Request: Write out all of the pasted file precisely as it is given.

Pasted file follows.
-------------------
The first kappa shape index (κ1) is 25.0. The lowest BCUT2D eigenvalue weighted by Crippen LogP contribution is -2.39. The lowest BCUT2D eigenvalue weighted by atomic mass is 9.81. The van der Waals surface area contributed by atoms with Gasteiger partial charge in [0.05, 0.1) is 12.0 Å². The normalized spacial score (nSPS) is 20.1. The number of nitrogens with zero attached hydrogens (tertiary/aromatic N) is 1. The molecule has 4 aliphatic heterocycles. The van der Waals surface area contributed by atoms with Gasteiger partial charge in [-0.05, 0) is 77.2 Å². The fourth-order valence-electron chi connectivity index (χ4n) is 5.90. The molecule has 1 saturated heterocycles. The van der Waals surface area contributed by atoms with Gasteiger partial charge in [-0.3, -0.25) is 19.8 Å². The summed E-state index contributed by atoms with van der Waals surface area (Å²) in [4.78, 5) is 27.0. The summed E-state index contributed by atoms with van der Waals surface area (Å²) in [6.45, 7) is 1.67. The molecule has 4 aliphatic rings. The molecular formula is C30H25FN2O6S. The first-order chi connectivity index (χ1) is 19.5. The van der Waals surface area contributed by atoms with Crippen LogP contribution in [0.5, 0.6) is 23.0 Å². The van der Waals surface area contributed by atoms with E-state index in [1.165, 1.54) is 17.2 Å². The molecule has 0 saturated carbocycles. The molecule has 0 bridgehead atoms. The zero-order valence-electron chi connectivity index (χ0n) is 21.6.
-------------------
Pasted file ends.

The first kappa shape index (κ1) is 25.0. The lowest BCUT2D eigenvalue weighted by Crippen LogP contribution is -2.39. The lowest BCUT2D eigenvalue weighted by atomic mass is 9.81. The van der Waals surface area contributed by atoms with Gasteiger partial charge in [0.05, 0.1) is 12.0 Å². The normalized spacial score (nSPS) is 20.1. The number of nitrogens with zero attached hydrogens (tertiary/aromatic N) is 1. The molecule has 4 aliphatic heterocycles. The van der Waals surface area contributed by atoms with Gasteiger partial charge in [-0.05, 0) is 77.2 Å². The fourth-order valence-electron chi connectivity index (χ4n) is 5.90. The molecule has 1 saturated heterocycles. The van der Waals surface area contributed by atoms with Gasteiger partial charge in [-0.3, -0.25) is 19.8 Å². The summed E-state index contributed by atoms with van der Waals surface area (Å²) in [4.78, 5) is 27.0. The summed E-state index contributed by atoms with van der Waals surface area (Å²) in [6.45, 7) is 1.67. The molecule has 4 aliphatic rings. The molecular formula is C30H25FN2O6S. The first-order chi connectivity index (χ1) is 19.5. The van der Waals surface area contributed by atoms with Crippen LogP contribution in [0.5, 0.6) is 23.0 Å². The van der Waals surface area contributed by atoms with E-state index in [1.165, 1.54) is 17.2 Å². The molecule has 0 saturated carbocycles. The molecule has 0 bridgehead atoms. The zero-order valence-electron chi connectivity index (χ0n) is 21.6.